The Execution of Eddie Slovik

Email Print
FacebookTwitterShare

Every child learns in school that Dwight D. Eisenhower was the thirty-fourth president of the United States. Some Americans also know that Eisenhower was the Supreme Commander of the Allied forces in Europe during World War II. “I Like Ike” was not just a campaign slogan. Many Americans genuinely liked Eisenhower — many Americans except Private Eddie Slovik. And no doubt many Europeans liberated by the Allies also liked Ike — many Europeans except those Russian prisoners of war sent back to the Soviet Union.

Jeffrey Tucker has written about all modern armies being essentially totalitarian enterprises. “Once you sign up for them, or are drafted, you are a slave. The penalty for becoming a fugitive is death. Even now, the enforcements against mutiny, desertion, going AWOL, or what have you, are never questioned.”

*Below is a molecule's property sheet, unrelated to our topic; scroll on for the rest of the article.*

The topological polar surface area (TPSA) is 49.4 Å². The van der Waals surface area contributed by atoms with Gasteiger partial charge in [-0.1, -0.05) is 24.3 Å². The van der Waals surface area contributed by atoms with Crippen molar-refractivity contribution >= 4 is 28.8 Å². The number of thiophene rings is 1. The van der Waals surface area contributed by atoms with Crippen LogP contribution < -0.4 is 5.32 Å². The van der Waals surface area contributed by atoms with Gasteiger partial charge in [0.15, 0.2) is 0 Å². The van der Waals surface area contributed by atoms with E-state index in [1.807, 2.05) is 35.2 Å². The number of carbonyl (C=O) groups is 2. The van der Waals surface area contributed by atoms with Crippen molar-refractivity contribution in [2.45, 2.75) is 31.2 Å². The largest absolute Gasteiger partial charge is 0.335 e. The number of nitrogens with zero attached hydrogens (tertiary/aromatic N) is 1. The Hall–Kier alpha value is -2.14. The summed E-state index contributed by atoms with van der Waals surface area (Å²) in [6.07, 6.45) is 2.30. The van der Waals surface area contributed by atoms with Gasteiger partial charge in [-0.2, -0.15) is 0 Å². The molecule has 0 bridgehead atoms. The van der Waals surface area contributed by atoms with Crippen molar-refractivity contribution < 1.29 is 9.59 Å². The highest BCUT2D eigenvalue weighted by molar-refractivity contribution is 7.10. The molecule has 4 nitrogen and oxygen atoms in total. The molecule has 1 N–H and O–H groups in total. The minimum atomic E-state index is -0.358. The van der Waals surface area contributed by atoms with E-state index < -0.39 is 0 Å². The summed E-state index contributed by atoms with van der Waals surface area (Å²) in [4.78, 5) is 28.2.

One notable example of a man who paid the ultimate price for wanting to change his job, a job that he never asked for in the first place, was Edward Donald “Eddie” Slovik (1920—1945). Slovik was a private in the U.S. Army during World War II. Today, January 31, marks the 60th anniversary of his execution by firing squad for desertion. There were 21,049 soldiers sentenced for desertion during WWII, with 49 of them receiving death sentences. However, only Slovik’s death sentence was carried out. He was the first U.S. soldier to be executed for desertion since the Civil War. He was also the last, but that may soon change when Rumsfeld and Company decide to make an example of U.S. soldiers who choose to no longer participate in the war in Iraq.